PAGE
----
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Sunday, July 14, 2013

Creature Feature: Maned Wolf.

Aww, wolves! The internet either loves or hates wolves, now.  If you love wolves, you're in good company; people will gladly roleplay wolves and/or werewolves with you. Hate them, likely due to the sheer romanticism, and a million users with "wolf" in their names will be down your throat in a torrent of furry fury. Try to look at the wolf without any bias, and you'll still have plenty of friends, but it's like carrying a match around in a room of dynamite. Wolves are cool, and I respect them as much as I do any other animal.





Wait a minute. That is not a wolf. That is a mutant fox.

Actually, it's a maned wolf (Chrysocyon brachyurus). They are only loosely related to the "regular" wolf and slightly closer to the common red fox. Maned wolves can be found over much of South America, where they are the largest wild canid. By the way, they're carnivores, eating small animals such as rabbits, mice, and fish, but roughly half of this canine's diet is vegetable matter. Figure that one out.

The maned wolf is almost a species isolate. Its closest relative, the Falkland Islands wolf, went extinct in the late 1800's. The bush dog, also from South America, is the next best thing. Both of these canids are exotic and interesting enough to merit their own entries. There are plenty of wonderfully weird canids out there, yet most will not think outside foxes, wolves (including the domestic dog), and occasionally coyotes. Canids like the maned wolf are eye-openers to how interesting the family really is.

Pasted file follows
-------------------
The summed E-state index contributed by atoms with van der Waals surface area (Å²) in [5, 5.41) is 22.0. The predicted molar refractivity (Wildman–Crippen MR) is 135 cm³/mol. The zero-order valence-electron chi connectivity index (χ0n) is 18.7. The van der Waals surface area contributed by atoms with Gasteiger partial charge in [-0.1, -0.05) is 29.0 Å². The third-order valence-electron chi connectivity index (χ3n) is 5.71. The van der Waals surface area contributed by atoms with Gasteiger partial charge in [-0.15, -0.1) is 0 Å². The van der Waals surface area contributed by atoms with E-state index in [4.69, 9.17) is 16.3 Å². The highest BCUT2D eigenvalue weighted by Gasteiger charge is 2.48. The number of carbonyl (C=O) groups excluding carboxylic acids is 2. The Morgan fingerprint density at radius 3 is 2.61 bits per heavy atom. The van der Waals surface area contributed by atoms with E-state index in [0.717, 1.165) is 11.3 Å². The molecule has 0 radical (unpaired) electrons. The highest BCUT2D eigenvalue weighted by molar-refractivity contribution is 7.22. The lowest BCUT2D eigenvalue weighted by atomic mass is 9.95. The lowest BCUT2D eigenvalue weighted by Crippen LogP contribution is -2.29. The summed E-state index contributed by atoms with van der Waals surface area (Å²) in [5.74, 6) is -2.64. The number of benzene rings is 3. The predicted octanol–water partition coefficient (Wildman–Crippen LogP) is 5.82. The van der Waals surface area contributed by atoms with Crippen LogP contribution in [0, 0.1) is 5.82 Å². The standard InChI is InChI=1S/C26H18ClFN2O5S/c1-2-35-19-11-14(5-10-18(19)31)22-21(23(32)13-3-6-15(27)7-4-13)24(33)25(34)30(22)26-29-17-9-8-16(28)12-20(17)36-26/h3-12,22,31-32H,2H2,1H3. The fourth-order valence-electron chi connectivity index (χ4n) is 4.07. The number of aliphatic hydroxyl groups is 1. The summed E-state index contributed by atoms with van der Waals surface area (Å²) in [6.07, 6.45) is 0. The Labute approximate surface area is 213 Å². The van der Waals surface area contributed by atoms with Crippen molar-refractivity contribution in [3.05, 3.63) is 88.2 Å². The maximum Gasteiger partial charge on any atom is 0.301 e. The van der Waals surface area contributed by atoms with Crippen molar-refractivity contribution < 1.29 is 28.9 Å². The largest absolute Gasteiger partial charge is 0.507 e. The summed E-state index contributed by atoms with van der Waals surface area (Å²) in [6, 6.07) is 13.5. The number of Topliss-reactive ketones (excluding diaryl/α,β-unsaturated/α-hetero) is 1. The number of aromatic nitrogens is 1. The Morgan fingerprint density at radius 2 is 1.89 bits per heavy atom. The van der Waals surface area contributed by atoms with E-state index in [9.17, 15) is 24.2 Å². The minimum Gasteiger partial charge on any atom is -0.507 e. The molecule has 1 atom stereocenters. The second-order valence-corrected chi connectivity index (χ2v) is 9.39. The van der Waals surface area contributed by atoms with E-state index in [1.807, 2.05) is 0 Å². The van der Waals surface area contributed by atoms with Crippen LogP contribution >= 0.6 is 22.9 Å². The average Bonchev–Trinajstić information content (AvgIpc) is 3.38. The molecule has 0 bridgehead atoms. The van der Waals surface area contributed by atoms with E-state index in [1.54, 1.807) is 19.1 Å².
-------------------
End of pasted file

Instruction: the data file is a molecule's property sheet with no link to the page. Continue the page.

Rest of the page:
These wolves do not behave like gray wolves at all. They hunt solo. Those long legs are an adaptation to grasslands, unlike the stocky, cold climate build of the gray wolf.  They have a mane to buff up their profile if threatened. This is not the wolf we know; it's its own creature. Watch someone make a fursona out of it and get slammed by wolfaboos.


Snap, they're coming! Pic found on Wiki.

Along with looking bizarre, the maned wolf smells funny. It has also been called the "skunk wolf" because the scent is so distinct. Both sexes talk with their urine; a lot of animals talk with urine, but this urine has a very distinct scent. Thanks to a chemical in the urine (likely a pyrozine), the wolf tends to smell like hops, the plant used for beer, or cannabis, AKA weed. In short: These are already party animals, if the smell is any indication. The police have been fooled at least once by the scent.

The maned wolf is considered near-threatened. In the past, it has been suspected as a threat to livestock, particularly chickens. Its eyes were once considered good luck charms; one can only wonder where this idea came from. Measures by the Brazilian government have since alerted people that the wolves are not a threat and should not be hunted for their eyeballs; feral dogs remain a threat. There are a number of good captive breeding programs, so this odd canine will be around for many years to come. They are possible to keep with the proper licenses, but ask yourself: do you want your house to smell like weed and beer?


2 comments:

  1. Would love to own this beautifull creature. If not just to help with repopulation. Once the pups are weaned someone could come get them

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